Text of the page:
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Released: 2012

Directed By: Rian Johnson

Starring: Joseph Gordon-Levitt, Bruce Willis, Emily Blunt

Certificate: 15

Reviewed By: Darryl Griffiths

Just what would you do.. if you were faced with the prospect of having to kill ‘your future self’? Not the most pleasent of dillemmas, but most certainly a intriguing and playful concept for a cinematic piece. Cue director Rian Johnson collaborating once again with Brick star and ‘man of the moment’ Joseph Gordon Levitt, as they springboard us into the near future for sci-fi actioner ‘Looper’.

It is the year 2044. Levitt plays Joe, who has grown tiresome of his day job as a ‘looper’. Armed with a Blunderbus, his sole objective is to assassinate hooded victims who’ve been sent to their ‘death’ 30 years from the future once their contract expires. With time travel not yet invented and deemed illegal once an option, an organised crime ring led by Jeff Daniel’s Abe reap the benefits.

Eager to ‘close his own loop’ and receive a hefty payoff, Joe psyches himself up to carry out the hit of his future self. With matters complicated by the more generously aged version of Joe (played by Bruce Willis) going on the run after escaping from his own youthful clutches, it soon becomes a game of cat and mouse between the two. Levitt’s Joe eager to finish the job and retain the luxuries that come with such a lifestyle, whilst Willis’ Joe attempts a desperate bid to alter his tragic past which has brought great strain to his psyche. The target? A mysterious figure called The Rainmaker..

With such intricacies in it’s narrative structure, ‘Looper’ could have easily got bogged down in relentless exposition. So it’s credit to Johnson that he keeps proceedings plugging away at the efficient rate he achieves. Aesthetically, the director has crafted a thoroughly believable world which easily bears a few striking resemblances to today’s society. The morally corrupt living the high life.. whilst the everyman is at the mercy of a poor economy sound familiar? His preference to overflow with smarts instead of blockbuster level bombast pays dividends, with the inspired use of narration and gripping bouts of verbal sparring (in particular a lengthy cafe scene involving Willis/Levitt) hitting the mark.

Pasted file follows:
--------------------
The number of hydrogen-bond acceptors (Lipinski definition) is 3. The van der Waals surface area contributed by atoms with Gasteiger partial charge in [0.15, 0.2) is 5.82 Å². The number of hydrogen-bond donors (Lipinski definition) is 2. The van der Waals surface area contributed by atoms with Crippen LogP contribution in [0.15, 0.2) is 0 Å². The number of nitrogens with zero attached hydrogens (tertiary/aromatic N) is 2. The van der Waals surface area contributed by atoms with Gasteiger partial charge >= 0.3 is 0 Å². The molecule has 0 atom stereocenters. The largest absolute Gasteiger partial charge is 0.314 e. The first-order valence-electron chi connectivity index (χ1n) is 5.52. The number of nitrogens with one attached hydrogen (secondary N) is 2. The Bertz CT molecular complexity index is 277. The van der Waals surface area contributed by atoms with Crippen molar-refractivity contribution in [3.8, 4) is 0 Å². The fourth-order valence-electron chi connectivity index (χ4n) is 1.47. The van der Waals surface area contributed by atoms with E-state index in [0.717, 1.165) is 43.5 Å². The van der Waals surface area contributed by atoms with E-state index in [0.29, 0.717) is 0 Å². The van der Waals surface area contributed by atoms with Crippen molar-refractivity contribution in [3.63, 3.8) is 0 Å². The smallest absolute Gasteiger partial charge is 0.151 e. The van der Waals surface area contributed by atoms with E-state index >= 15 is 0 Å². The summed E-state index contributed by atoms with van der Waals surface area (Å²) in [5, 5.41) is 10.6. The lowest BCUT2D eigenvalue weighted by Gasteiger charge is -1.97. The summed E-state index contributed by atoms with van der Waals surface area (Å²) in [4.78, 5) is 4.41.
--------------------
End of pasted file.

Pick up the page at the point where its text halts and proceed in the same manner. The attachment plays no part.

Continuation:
Not showing complete disregard to the more ‘thrilling’ side of science fiction, ‘Looper’ delivers its fair share of inventive action sequences. Incorporating elements such as futuristic hover bikes and the occasional dose of telekinesis, their lasting impact gradually grows in stature, none more so than its exhilarating farmland finale.

At first glance, Levitt eventually morphing into Willis would seem ludicrous. With top notch prosthetics applied he somehow pull its off with another terrific and sympathetic turn, culminating in a remarkable year (TDKR to name one) for the actor. Willis’ fractured version of Joe allows him to do what he does best, command the screen by being a total bad-ass. Complete with a convincing Southern accent, Emily Blunt’s feisty female Sara provides the emotional layer, as herself and her ‘son’ Cid (Pierce Cagnon) are soon immersed into their plot.

Sure, there are obvious nods to bygone genre entries (The Matrix/Inception) and the film’s ‘minimalist’ final moments may polarise, as audiences possibly crave a more emphatic resoloution. However, ‘Looper’ is an outstanding slice of slick science fiction that mainstream Hollywood doesn’t commit to creating enough of.

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